Sheep, no cattle, Merganser, Lapwing, lots of breeding Cormorant.
Dorinish Beg
L903-856 Sheet 30
Small version of Mor, 100% lazybeds, extensive spit to SE. Separated by long raised storm beach. 200+ Barnacle Geese feeding on southern slopes of hill and 10+ Divers offshore December 2008. Attractive.
L908-857 Sheet 30
Collared all round by mud cliffs save for a single breach at N, n.b. not at beach at NE, above which sheep pen. Sheep and lazybeds.
L909-861 Sheet 30
Little brother of Immel, but across the main Westport channel from it. Beach at E side. E half not collared. Lazy beds and sheep.
Inishgowla South
L927-858 Sheet 31
The impossibly pretty whitewashed cottage midway on NE side is actually a very modern comfortable self catering cottage for letting. The island is farmed with cattle as well as sheep, which means fences, and therefore unattractive to wild camping.
Shallow water on inside is always passable but needs care in navigation.
Finnaun Island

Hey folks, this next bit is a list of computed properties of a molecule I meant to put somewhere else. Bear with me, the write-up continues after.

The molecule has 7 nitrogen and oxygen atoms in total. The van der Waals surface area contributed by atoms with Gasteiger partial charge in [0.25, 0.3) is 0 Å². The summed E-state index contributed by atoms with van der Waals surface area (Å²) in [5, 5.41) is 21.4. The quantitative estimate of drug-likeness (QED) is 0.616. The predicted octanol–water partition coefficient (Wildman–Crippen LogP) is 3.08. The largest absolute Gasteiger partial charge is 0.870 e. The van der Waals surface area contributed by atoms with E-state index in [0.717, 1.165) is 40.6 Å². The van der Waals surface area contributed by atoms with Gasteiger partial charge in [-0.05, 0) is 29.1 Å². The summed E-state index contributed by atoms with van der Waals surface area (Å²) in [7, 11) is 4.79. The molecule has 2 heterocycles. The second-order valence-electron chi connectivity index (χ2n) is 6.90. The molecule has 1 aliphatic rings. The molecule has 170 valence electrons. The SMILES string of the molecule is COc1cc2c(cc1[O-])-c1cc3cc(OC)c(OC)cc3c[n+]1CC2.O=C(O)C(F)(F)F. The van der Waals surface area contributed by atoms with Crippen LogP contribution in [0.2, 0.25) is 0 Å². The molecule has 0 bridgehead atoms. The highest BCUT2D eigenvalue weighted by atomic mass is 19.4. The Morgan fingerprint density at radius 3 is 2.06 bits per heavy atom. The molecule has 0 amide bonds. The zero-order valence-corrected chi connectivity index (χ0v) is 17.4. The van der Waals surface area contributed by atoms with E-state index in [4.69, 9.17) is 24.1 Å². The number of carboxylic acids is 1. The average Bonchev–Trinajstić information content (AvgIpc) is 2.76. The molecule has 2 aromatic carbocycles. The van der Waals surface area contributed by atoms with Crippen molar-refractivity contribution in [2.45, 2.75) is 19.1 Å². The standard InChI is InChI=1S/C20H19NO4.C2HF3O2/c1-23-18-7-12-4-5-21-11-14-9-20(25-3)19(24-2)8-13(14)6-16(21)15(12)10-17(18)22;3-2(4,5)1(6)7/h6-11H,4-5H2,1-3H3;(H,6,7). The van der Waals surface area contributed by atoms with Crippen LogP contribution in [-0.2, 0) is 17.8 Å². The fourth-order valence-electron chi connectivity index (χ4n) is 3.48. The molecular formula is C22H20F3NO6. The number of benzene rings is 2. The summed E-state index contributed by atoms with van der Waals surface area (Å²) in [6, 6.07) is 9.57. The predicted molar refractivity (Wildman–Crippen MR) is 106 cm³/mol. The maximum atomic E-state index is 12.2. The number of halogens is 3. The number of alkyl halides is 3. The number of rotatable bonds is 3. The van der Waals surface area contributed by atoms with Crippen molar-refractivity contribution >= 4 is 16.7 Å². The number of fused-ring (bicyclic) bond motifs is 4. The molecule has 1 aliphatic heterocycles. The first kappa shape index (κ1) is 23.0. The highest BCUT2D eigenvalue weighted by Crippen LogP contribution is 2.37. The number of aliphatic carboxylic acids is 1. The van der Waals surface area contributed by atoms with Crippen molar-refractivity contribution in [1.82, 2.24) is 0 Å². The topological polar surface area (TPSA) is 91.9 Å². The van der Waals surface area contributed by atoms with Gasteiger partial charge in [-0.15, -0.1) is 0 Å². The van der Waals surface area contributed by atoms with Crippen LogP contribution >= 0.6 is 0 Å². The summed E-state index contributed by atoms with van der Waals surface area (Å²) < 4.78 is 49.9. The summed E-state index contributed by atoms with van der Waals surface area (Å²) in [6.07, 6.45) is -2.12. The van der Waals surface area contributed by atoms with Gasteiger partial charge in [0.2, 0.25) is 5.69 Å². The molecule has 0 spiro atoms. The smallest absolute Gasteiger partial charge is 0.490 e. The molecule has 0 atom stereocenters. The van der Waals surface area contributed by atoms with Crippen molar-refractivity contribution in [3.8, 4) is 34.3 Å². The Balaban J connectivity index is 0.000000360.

L933-854 Sheet 31
One of two prominent lumps of rock and grass that waymark the main Westport channel, like huge natural buoys. Possible otter set.
The other lump is Corillaun at L935-847.
L923-865 Sheet 30/31
Absentee farmed, but with the farmhouse still well there at the E end. Very nice to walk, it enjoys mains water and electricity. Nice views all round. Pleasant. Sheep.
There is also a sometimes little beach at just E of NW tip. Otter. 30 Red-breasted Merganser December 2008.
L932-867 Sheet 31
Land SW and opposite the enormous former Customs Building on the mainland. There is a track across at LW from the SE, gated, which looks peculiar at HW. Very pretty holiday home at E end. Absentee farmed, sheep, very pleasant, mains water and electricity. The cottage this sleeps 6 and is basic, but makes an excellent budget base for those wanting to launch from the front door to explore the bay.
L914-873 Sheet 30
A large exterior island, there are two permanent and two holiday homes in the sheltered bay on the E facing side. Six people permanently reside. Here there is an excellent new pier and pontoon. All is farmed, cattle and sheep. Ask about camping.